LGBT rights advocates in Cameroon are fighting the new pandemic even as anti-Covid-19 restrictions hamper their work.
By Courtney Stans
The global coronavirus health crisis has imposed new burdens on LGBT organizations in Cameroon, limiting their efforts to combat HIV and their work assisting victims of homophobic violence.
They often feel suffocated by the new limitations on travel and meetings.
But LGBT groups — Affirmative Action, Alternatives Cameroon, Positive Génération and many others — are helping to combat Covid-19 by producing posters and pamphlets to inform their members about how to limit the spread of the new virus.
“We have a duty to participate in the fight against this new global pandemic. This contributes to our protection but also to that of our beneficiaries for whom we are responsible,” one LGBT activist said.
Of course, they encourage systematic hand-washing and use of disinfectant gels. LGBT organizations’ staff work from their homes.
As a result of government public-health regulations, community HIV prevention activities have been suspended and HIV care is weakened.
People are urged to stay at home and not approach each other closer than one meter. Meetings are prohibited. Shops and nightclubs must close at 6 p.m. The government set a limit of three passengers in taxis and 50 people (previously 70) on inter-city buses.
Many LGBT people are restricting their movement not only because of the coronavirus but also for fear of violence from law enforcement forces who have increased their presence on the streets.
Cameroon currently has 182 cases of people with Covid-19 and 6 deaths.
[April 2 update: 263 cases, still 6 deaths, and 10 people who have recovered.]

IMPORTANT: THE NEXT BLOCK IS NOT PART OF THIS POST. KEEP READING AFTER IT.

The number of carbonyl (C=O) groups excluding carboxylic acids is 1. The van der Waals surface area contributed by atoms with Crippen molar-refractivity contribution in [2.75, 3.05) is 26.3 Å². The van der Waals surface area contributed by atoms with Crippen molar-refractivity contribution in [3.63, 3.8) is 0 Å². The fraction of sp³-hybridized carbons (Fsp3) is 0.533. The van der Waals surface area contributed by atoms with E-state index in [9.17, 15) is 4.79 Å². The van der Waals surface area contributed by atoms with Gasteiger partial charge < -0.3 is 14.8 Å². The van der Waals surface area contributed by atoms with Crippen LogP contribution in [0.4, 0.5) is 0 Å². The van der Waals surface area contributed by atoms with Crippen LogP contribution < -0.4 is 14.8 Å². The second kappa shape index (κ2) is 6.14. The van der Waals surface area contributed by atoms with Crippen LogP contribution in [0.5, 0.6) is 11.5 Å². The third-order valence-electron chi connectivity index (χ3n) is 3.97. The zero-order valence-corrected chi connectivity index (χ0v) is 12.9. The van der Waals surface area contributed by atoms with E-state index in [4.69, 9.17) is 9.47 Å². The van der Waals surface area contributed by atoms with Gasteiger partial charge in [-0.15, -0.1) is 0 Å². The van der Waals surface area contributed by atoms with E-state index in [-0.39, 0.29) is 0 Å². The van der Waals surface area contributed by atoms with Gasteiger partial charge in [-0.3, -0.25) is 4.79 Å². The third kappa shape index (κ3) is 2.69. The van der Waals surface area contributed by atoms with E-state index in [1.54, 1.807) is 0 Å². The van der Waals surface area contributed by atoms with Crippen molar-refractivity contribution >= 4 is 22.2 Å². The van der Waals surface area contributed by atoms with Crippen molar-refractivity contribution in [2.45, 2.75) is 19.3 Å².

Police are sealing shops that exceed maximum numbers for customers, impounding vehicles that carry too many passengers, and this week arrested more than 50 prostitutes for sneaking into hotels used to isolate suspected cases. …
Authorities … isolated more than 500 citizens and 70 foreigners in an attempt to stop the spread of the coronavirus. All of those quarantined flew into the central African state on March 17th and 18th before the government closed the borders and suspended issuance of visas until further notice.
However, 150 of those quarantined escaped from their hotels. The government is searching for them, as well as another 186 people who returned home from France and Italy on March 17 and refused to be isolated. …
Troops have shut down stores for allowing in too many customers, closed markets for not respecting hygiene norms, and stopped buses that carried too many passengers.
Close to 400 taxis were ordered off the road in Yaounde alone for transporting more than the maximum three passengers per vehicle.
The author of this article, Courtney Stans, is a journalist in Cameroon who writes under a pseudonym. Contact her at email@example.com.